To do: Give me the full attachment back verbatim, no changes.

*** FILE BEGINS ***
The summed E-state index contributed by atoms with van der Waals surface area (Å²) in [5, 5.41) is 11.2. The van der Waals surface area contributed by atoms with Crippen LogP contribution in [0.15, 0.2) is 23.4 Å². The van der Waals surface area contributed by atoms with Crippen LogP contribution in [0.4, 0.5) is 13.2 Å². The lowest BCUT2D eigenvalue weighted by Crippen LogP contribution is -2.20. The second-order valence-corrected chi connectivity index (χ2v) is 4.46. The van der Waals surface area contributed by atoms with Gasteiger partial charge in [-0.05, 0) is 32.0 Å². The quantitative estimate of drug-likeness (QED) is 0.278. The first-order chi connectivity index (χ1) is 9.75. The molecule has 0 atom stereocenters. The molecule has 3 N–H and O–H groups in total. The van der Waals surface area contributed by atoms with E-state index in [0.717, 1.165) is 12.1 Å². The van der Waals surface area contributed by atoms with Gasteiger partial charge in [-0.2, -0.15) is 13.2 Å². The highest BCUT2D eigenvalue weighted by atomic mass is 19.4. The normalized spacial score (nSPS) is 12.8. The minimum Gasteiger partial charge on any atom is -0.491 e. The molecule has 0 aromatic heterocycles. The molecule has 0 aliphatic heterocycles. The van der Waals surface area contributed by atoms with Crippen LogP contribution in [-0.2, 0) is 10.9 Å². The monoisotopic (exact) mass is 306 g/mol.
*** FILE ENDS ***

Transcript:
The summed E-state index contributed by atoms with van der Waals surface area (Å²) in [5, 5.41) is 11.2. The van der Waals surface area contributed by atoms with Crippen LogP contribution in [0.15, 0.2) is 23.4 Å². The van der Waals surface area contributed by atoms with Crippen LogP contribution in [0.4, 0.5) is 13.2 Å². The lowest BCUT2D eigenvalue weighted by Crippen LogP contribution is -2.20. The second-order valence-corrected chi connectivity index (χ2v) is 4.46. The van der Waals surface area contributed by atoms with Gasteiger partial charge in [-0.05, 0) is 32.0 Å². The quantitative estimate of drug-likeness (QED) is 0.278. The first-order chi connectivity index (χ1) is 9.75. The molecule has 0 atom stereocenters. The molecule has 3 N–H and O–H groups in total. The van der Waals surface area contributed by atoms with E-state index in [0.717, 1.165) is 12.1 Å². The van der Waals surface area contributed by atoms with Gasteiger partial charge in [-0.2, -0.15) is 13.2 Å². The highest BCUT2D eigenvalue weighted by atomic mass is 19.4. The normalized spacial score (nSPS) is 12.8. The minimum Gasteiger partial charge on any atom is -0.491 e. The molecule has 0 aromatic heterocycles. The molecule has 0 aliphatic heterocycles. The van der Waals surface area contributed by atoms with Crippen LogP contribution in [-0.2, 0) is 10.9 Å². The monoisotopic (exact) mass is 306 g/mol.